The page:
When you hear the term “street gang,” what images come to mind? There’s a good chance that your first reaction does not include white supremacist, "skinhead" or so-called "alt-right" groups. A pair of researchers argues such groups should be viewed as gangs – especially by policymakers and law enforcement agencies.
Doing so, the researchers say, could lead to better understandings of how "white power" groups operate – and help police deter violence involving group members.
One of the researchers looking into this issue is Shannon Reid, a criminal justice professor at UNC Charlotte. She talked with “All Things Considered” host Mark Rumsey.
Mark Rumsey: So you explained about the ideology factor of making these definitions or classifications are there any other factors that you think have played into the tendency to not view white supremacy groups and their members as gangs?
Shannon Reid: Absolutely. I think there are two probably big components to why white power youth have not been included in the gang research and in the gang databases, things like that, law enforcement keeps.
The first is that there is a general myth about who gang members are — that they are people of color [and that] they're minorities. So, there's sometimes a lack of desire or belief that white youth are gang members. So there's sort of that common misperception of who gang members are, where they live [and] what they do. And so when law enforcement or other people come into contact with white power youth, there's a tendency to place them into subculture more where you think — oh, they're just sort of youth going through a phase. Therefore, the consequences of criminal justice contact are pushed through that lens versus when you have youth of color, they tend to be criminalized more aggressively.
And the second piece is that we tend to think about “skinheads” as being in their basements — trolls on the Internet [who are] active online and not visible in the streets. And as we've sort of seen more recently — but I think it's always been occurring — is that they are present and visible, but they are not as visible in media and other places. So, if you go to punk rock shows or you go other places, they are there. They're active. They are getting into fights. They are selling drugs.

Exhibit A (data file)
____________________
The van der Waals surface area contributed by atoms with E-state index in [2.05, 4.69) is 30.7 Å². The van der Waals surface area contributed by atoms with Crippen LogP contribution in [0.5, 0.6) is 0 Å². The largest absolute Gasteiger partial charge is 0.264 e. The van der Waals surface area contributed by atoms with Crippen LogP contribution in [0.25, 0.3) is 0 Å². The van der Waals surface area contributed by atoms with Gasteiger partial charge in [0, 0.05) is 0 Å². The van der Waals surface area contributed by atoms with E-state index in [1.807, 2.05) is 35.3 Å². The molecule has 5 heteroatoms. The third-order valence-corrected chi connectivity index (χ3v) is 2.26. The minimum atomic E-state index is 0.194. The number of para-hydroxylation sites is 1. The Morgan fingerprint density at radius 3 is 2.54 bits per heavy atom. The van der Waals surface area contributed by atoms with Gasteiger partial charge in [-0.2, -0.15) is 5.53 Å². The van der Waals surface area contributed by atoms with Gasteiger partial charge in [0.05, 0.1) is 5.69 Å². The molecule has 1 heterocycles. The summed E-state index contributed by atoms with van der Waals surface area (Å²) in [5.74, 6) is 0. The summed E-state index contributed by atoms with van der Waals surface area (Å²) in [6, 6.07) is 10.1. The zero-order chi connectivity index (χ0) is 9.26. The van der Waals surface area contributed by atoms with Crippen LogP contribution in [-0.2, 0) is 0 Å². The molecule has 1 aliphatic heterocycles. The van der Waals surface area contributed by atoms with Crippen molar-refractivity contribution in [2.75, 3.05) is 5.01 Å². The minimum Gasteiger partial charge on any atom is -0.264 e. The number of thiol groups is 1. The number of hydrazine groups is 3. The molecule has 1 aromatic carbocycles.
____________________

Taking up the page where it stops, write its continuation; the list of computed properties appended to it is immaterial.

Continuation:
And so, there's just sort of a misunderstanding about who gang members are and then who these white para youth are as well.
Rumsey: In terms of the criminal activity — including violence perpetrated at times by white supremacists — has it traditionally risen to the level across the board of things that have been typically associated with “street gangs” in terms of murders and kidnappings in some of the most violent crimes?
Reid: Absolutely. Again, there's sort of an overstatement of how often gang members —traditional street gang members — are involved in those sorts of crimes. The day-to-day street gang member is involved in sort of the same low-level, petty stuff that a lot of teenagers are involved with: stealing, selling drugs, fighting. When they sort of hit that peak of there being a murder or a serious violent incident that sort of characterizes everybody.
And when you have white power youth, the bulk of them are doing the same sort of stuff. If we think about groups like Public Enemy Number One, The Nazi Low Riders, Aryan Brotherhood of Texas, all of them have been involved in very serious violent crime and lower level, less serious crimes like drug selling. And it’s not as though drugs aren’t as serious, but it's not sort of hitting that panic level of oh my God, they're out there doing all of these sorts of violent things. The majority of both of these groups do a much greater volume of low-level things. It only escalates with a few of them.
Rumsey: Taking your premise then: If law enforcement agencies and others were to include white supremacist and related groups under the gang umbrella, what would police departments and police officers, for example, do differently?
Reid: So, I think it has a lot to do with how police officers interact with these members on the street. If you are a street gang member in Los Angeles, every time police contact you they are taking pictures of all your tattoos. They are talking about asking you who you hang out with and what group you're associated with. The hope is that all of that ends up in a gang database, which is used for intelligence purposes. [It’s] keeping track of who's part of these groups and who is sort of getting into trouble as a member of this group.
So, if you had that same dynamic for white power youth and you are keeping track of them in the same way, you have a better understanding of what is actually happening day-to-day on the street versus waiting for a more high profile event to sort of shock the community.
Rumsey: Do you propose that would lead to a reduction in criminal activity?
Reid: I think it would at least give police officers and law enforcement and prosecutors’ offices more tools to suppress the more serious members. So, I don't want to say what we need to do is expand gang databases to have everybody in them. But rather, we need to be more even-handed about who we are including in those databases.
Rumsey: Shannon Reid is a criminal justice professor at UNC Charlotte. Reid, thanks for talking with us.
Reid: Thank you so much for having me.